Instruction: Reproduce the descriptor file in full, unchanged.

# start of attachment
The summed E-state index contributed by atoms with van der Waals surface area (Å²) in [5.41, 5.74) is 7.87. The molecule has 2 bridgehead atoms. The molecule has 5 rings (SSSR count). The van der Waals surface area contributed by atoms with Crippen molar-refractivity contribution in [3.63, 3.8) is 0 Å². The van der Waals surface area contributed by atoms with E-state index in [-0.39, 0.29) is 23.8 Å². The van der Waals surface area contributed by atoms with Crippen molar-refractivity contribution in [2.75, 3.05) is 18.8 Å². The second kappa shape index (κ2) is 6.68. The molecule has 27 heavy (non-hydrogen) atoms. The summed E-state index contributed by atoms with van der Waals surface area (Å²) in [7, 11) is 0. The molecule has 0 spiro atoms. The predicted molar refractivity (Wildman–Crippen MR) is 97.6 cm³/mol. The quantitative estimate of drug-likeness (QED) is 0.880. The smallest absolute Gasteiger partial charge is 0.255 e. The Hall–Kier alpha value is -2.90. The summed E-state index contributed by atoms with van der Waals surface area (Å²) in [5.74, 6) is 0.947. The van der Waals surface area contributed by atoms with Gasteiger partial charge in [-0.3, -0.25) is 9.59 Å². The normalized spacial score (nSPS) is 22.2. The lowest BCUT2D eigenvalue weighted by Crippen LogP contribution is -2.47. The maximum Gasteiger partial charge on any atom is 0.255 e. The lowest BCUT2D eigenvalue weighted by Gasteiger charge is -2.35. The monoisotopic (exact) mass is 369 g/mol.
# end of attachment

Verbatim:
The summed E-state index contributed by atoms with van der Waals surface area (Å²) in [5.41, 5.74) is 7.87. The molecule has 2 bridgehead atoms. The molecule has 5 rings (SSSR count). The van der Waals surface area contributed by atoms with Crippen molar-refractivity contribution in [3.63, 3.8) is 0 Å². The van der Waals surface area contributed by atoms with E-state index in [-0.39, 0.29) is 23.8 Å². The van der Waals surface area contributed by atoms with Crippen molar-refractivity contribution in [2.75, 3.05) is 18.8 Å². The second kappa shape index (κ2) is 6.68. The molecule has 27 heavy (non-hydrogen) atoms. The summed E-state index contributed by atoms with van der Waals surface area (Å²) in [7, 11) is 0. The molecule has 0 spiro atoms. The predicted molar refractivity (Wildman–Crippen MR) is 97.6 cm³/mol. The quantitative estimate of drug-likeness (QED) is 0.880. The smallest absolute Gasteiger partial charge is 0.255 e. The Hall–Kier alpha value is -2.90. The summed E-state index contributed by atoms with van der Waals surface area (Å²) in [5.74, 6) is 0.947. The van der Waals surface area contributed by atoms with Gasteiger partial charge in [-0.3, -0.25) is 9.59 Å². The normalized spacial score (nSPS) is 22.2. The lowest BCUT2D eigenvalue weighted by Crippen LogP contribution is -2.47. The maximum Gasteiger partial charge on any atom is 0.255 e. The lowest BCUT2D eigenvalue weighted by Gasteiger charge is -2.35. The monoisotopic (exact) mass is 369 g/mol.